Legal Ethics

Justice Department asks Supreme Court to consider discipline for ACLU lawyers in abortion case

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Rob Crandall /

The U.S. Justice Department alleges lawyers for the American Civil Liberties Union effectively thwarted Supreme Court review in the case of a teen immigrant seeking an abortion by misleading government lawyers about how quickly she could have the procedure.

In a cert petition (PDF) filed Friday, the government says discipline may be warranted against the ACLU lawyers, the National Law Journal (sub. req.), the Washington Post and BuzzFeed News report. The government is also asking the court to vacate a federal appeals ruling that allowed the abortion to proceed.

The 17-year-old girl at the center of the case was being held in a federal shelter because she entered the country illegally. The government had said it did not have to facilitate the abortion. An en banc federal appeals court disagreed in an Oct. 24 ruling. The girl had the abortion early the next day.

Government lawyers believed the teen left the facility on Oct. 25 for required counseling, rather than for an abortion. The Justice Department says the ACLU lawyers were aware of its plans to seek a stay with the U.S. Supreme Court that same day.

Under Texas law, the abortion counseling and the abortion must be provided by the same physician, and they must be separated by at least 24 hours. The teen had a previous counseling appointment with a doctor, but the government says the teen’s lawyers had represented that a new doctor would perform the procedure, which would require a new counseling appointment and a one-day wait.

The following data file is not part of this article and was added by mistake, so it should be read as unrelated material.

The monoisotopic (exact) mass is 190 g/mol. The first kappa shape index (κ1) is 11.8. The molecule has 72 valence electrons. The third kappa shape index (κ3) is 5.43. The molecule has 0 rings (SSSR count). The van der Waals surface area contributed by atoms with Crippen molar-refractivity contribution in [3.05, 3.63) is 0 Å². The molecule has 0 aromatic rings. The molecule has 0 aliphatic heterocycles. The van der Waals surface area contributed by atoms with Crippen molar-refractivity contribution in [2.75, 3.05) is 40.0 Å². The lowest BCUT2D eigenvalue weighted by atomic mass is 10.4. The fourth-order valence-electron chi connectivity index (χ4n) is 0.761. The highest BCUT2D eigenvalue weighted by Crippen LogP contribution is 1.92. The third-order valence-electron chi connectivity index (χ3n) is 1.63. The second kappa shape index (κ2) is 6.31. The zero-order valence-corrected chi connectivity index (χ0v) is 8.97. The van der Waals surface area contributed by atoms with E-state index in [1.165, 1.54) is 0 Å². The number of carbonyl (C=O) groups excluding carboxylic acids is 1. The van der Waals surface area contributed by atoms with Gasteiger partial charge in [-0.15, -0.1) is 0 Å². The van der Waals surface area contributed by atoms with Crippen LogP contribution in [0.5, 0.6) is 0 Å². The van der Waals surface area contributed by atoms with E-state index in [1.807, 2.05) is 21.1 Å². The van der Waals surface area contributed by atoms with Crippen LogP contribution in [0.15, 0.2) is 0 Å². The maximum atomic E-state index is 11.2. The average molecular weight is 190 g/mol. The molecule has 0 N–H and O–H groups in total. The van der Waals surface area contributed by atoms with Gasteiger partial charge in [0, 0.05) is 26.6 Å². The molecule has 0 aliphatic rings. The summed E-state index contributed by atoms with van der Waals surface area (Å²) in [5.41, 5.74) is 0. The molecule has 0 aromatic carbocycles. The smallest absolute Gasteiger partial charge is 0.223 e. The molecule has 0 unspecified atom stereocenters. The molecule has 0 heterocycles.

But the former doctor who counseled the teen agreed to perform the abortion, and a second counseling appointment was not needed. The government “at least arguably had an obligation to notify the government of this incredibly significant development,” the cert petition says.

“In light of the extraordinary circumstances of this case,” the cert petition says, “the government respectfully submits that this court may wish to issue an order to show cause why disciplinary action should not be taken against respondent’s counsel—either directly by this court or through referral to the state bars to which counsel belong—for what appear to be material misrepresentations and omissions to government counsel designed to thwart this court’s review.”

The petition says lawyers have duties to the court and to the bar. “It appears under the circumstances that those duties may have been violated, and that disciplinary action may therefore be warranted,” the petition says. “At the least, this court may wish to seek an explanation from counsel regarding this highly unusual chain of events.”

ACLU legal director David Cole responded to the government filing in a statement.

“This administration has gone to astounding lengths to block this young woman from getting an abortion,” Cole said. “Now, because they were unable to stop her, they are raising baseless questions about our conduct. Our lawyers acted in the best interest of our client and in full compliance with the court orders and federal and Texas law. That government lawyers failed to seek judicial review quickly enough is their fault, not ours.”

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